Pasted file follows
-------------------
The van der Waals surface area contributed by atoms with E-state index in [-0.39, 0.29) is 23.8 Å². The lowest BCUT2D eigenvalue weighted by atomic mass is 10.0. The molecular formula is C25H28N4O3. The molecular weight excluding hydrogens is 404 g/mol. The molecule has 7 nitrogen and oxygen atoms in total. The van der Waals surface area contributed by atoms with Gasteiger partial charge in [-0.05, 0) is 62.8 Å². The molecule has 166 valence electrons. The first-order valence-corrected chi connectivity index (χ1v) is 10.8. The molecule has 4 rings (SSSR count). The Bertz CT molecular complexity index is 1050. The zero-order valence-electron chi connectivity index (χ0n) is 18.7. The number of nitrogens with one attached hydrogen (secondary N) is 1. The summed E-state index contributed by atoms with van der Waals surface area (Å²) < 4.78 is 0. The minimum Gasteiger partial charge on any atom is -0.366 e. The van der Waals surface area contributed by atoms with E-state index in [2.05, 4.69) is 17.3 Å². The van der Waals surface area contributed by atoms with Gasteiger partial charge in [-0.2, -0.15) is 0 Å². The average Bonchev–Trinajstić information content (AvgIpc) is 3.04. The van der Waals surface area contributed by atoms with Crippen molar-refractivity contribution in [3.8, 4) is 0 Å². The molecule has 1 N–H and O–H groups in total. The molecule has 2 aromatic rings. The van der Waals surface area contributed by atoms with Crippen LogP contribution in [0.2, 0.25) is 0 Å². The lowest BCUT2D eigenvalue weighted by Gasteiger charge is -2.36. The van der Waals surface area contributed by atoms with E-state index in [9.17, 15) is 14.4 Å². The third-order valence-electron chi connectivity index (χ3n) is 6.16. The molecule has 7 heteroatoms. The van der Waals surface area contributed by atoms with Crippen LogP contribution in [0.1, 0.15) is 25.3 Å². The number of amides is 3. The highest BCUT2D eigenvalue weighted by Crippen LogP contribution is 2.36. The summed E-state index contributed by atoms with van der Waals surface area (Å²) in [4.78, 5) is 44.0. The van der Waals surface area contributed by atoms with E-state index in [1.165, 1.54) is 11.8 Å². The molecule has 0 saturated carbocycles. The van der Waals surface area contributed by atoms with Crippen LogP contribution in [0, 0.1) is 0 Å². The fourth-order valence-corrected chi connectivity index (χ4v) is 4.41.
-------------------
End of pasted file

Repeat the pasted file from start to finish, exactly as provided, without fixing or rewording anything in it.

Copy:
The van der Waals surface area contributed by atoms with E-state index in [-0.39, 0.29) is 23.8 Å². The lowest BCUT2D eigenvalue weighted by atomic mass is 10.0. The molecular formula is C25H28N4O3. The molecular weight excluding hydrogens is 404 g/mol. The molecule has 7 nitrogen and oxygen atoms in total. The van der Waals surface area contributed by atoms with Gasteiger partial charge in [-0.05, 0) is 62.8 Å². The molecule has 166 valence electrons. The first-order valence-corrected chi connectivity index (χ1v) is 10.8. The molecule has 4 rings (SSSR count). The Bertz CT molecular complexity index is 1050. The zero-order valence-electron chi connectivity index (χ0n) is 18.7. The number of nitrogens with one attached hydrogen (secondary N) is 1. The summed E-state index contributed by atoms with van der Waals surface area (Å²) < 4.78 is 0. The minimum Gasteiger partial charge on any atom is -0.366 e. The van der Waals surface area contributed by atoms with E-state index in [2.05, 4.69) is 17.3 Å². The van der Waals surface area contributed by atoms with Gasteiger partial charge in [-0.2, -0.15) is 0 Å². The average Bonchev–Trinajstić information content (AvgIpc) is 3.04. The van der Waals surface area contributed by atoms with Crippen molar-refractivity contribution in [3.8, 4) is 0 Å². The molecule has 1 N–H and O–H groups in total. The molecule has 2 aromatic rings. The van der Waals surface area contributed by atoms with Crippen LogP contribution in [0.2, 0.25) is 0 Å². The lowest BCUT2D eigenvalue weighted by Gasteiger charge is -2.36. The van der Waals surface area contributed by atoms with E-state index in [9.17, 15) is 14.4 Å². The third-order valence-electron chi connectivity index (χ3n) is 6.16. The molecule has 7 heteroatoms. The van der Waals surface area contributed by atoms with Crippen LogP contribution in [0.1, 0.15) is 25.3 Å². The number of amides is 3. The highest BCUT2D eigenvalue weighted by Crippen LogP contribution is 2.36. The summed E-state index contributed by atoms with van der Waals surface area (Å²) in [4.78, 5) is 44.0. The van der Waals surface area contributed by atoms with E-state index in [1.165, 1.54) is 11.8 Å². The molecule has 0 saturated carbocycles. The van der Waals surface area contributed by atoms with Crippen LogP contribution in [0, 0.1) is 0 Å². The fourth-order valence-corrected chi connectivity index (χ4v) is 4.41.